Spurned Husband Gets $8.8 million Damages Award Against Wife’s Affair Partner
In Canada, the fact that one spouse may have committed adultery, in breach of his or her marriage vows, provides the grounds on which a divorce can be obtained, under the federal Divorce Act. But after that, infidelity does not really factor into other divorce-related issues like property division or support. In other words, child custody, child support spousal support and property division are not impacted by a spouse’s cheating, and the betrayed spouse does not get an advantage because his or her spouse was unfaithful.
An interesting ruling from a North Carolina courtroom highlights the different approach taken in some U.S. states. Under the law in that jurisdiction, the judge saw fit to impose a hefty civil sanction against Francisco Huizar III, in favour of Keith King, with whose wife Francisco had been having a 16-month extramarital affair.
The court ordered Francisco to pay $8.8 million to King, consisting mainly of punitive damages. About $2.2 million of that amount was designed to compensate Keith for some of the various types of damages that King had claimed against him, including criminal conversation, alienation of affection, intentional infliction of emotional distress, negligent infliction of emotional distress, and assault and battery.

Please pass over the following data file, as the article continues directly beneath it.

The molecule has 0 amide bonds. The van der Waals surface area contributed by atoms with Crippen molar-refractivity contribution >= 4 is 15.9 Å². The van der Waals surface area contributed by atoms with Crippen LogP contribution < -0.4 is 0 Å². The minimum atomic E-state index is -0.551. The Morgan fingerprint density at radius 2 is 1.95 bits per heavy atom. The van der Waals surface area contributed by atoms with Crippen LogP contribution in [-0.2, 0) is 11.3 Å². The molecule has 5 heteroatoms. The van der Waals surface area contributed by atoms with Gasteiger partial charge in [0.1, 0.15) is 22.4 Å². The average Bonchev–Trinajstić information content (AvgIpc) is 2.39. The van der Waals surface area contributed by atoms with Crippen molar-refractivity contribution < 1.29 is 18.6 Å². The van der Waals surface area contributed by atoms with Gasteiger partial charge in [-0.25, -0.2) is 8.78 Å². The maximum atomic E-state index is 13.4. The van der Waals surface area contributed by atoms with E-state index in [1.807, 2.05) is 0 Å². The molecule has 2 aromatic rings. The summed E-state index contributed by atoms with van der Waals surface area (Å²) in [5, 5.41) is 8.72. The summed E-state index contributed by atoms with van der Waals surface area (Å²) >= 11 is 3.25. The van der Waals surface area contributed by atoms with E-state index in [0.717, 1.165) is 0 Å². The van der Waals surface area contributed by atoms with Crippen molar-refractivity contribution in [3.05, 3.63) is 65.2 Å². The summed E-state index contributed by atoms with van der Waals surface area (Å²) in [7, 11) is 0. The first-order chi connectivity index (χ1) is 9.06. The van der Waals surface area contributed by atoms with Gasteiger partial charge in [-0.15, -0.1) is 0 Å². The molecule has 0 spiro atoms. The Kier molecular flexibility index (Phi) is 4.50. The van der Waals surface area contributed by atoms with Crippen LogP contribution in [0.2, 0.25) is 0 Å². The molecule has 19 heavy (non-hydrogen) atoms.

It turns out Keith’s wife, Danielle had met Francisco met at a bike show in New York put on by King BMX Stunt Shows, which was her husband’s company. Francisco pursued Danielle at the show, and made various plays for her in the subsequent months which involved booking hotel rooms on various occasions near where he knew she was staying, renting an apartment near the family’s home, and intruding on a spa weekend and on a family vacation. Keith noticed an inappropriate text between his wife Danielle and Francisco, and the affair came to light. In court, he provided call logs, social media posts, and hotel receipts as proof of the infidelity.
Keith said that because of adultery, his company suffered damages, including lost corporate revenue, and the loss of a key employee – i.e. Danielle herself, since she had to leave her job once the affair was uncovered.
Unlike the law in the Canada, North Carolina law allows a person to bring a civil suit against an individual that his or her spouse has had an affair with, for what is known as “alienation of affection.” Although it is arguably an old-fashioned law, it still exists in five other U.S. states, namely Hawaii, Mississippi, New Mexico, South Dakota and Utah.
Should Canada have similar laws that impose liability on affair partners? What are your thoughts?
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